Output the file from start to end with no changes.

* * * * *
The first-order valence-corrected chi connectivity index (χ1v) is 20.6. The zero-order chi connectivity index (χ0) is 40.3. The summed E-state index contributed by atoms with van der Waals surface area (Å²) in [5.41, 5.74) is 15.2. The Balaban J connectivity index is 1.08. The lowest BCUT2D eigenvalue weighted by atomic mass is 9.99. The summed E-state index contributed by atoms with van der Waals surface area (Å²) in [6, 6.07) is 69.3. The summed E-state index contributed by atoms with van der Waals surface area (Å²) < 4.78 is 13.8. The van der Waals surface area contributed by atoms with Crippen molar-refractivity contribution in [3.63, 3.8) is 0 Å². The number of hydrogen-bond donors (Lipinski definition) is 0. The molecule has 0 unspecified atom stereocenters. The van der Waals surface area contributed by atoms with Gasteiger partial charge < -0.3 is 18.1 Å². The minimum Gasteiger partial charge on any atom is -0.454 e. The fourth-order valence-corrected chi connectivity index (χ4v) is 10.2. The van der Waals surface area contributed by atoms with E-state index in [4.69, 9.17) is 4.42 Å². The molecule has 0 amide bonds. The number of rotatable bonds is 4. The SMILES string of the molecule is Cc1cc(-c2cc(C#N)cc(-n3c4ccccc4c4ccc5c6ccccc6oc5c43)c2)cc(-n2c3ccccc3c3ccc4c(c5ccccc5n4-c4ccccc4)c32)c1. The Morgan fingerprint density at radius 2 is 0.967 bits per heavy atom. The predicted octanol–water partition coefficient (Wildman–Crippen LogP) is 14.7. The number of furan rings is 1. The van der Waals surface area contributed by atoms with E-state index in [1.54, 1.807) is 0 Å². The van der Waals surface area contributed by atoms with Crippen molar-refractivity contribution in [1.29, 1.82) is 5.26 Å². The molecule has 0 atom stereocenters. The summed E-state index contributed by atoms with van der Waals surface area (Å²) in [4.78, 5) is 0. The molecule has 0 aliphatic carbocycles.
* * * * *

The first-order valence-corrected chi connectivity index (χ1v) is 20.6. The zero-order chi connectivity index (χ0) is 40.3. The summed E-state index contributed by atoms with van der Waals surface area (Å²) in [5.41, 5.74) is 15.2. The Balaban J connectivity index is 1.08. The lowest BCUT2D eigenvalue weighted by atomic mass is 9.99. The summed E-state index contributed by atoms with van der Waals surface area (Å²) in [6, 6.07) is 69.3. The summed E-state index contributed by atoms with van der Waals surface area (Å²) < 4.78 is 13.8. The van der Waals surface area contributed by atoms with Crippen molar-refractivity contribution in [3.63, 3.8) is 0 Å². The number of hydrogen-bond donors (Lipinski definition) is 0. The molecule has 0 unspecified atom stereocenters. The van der Waals surface area contributed by atoms with Gasteiger partial charge < -0.3 is 18.1 Å². The minimum Gasteiger partial charge on any atom is -0.454 e. The fourth-order valence-corrected chi connectivity index (χ4v) is 10.2. The van der Waals surface area contributed by atoms with E-state index in [4.69, 9.17) is 4.42 Å². The molecule has 0 amide bonds. The number of rotatable bonds is 4. The SMILES string of the molecule is Cc1cc(-c2cc(C#N)cc(-n3c4ccccc4c4ccc5c6ccccc6oc5c43)c2)cc(-n2c3ccccc3c3ccc4c(c5ccccc5n4-c4ccccc4)c32)c1. The Morgan fingerprint density at radius 2 is 0.967 bits per heavy atom. The predicted octanol–water partition coefficient (Wildman–Crippen LogP) is 14.7. The number of furan rings is 1. The van der Waals surface area contributed by atoms with E-state index in [1.54, 1.807) is 0 Å². The van der Waals surface area contributed by atoms with Crippen molar-refractivity contribution in [1.29, 1.82) is 5.26 Å². The molecule has 0 atom stereocenters. The summed E-state index contributed by atoms with van der Waals surface area (Å²) in [4.78, 5) is 0. The molecule has 0 aliphatic carbocycles.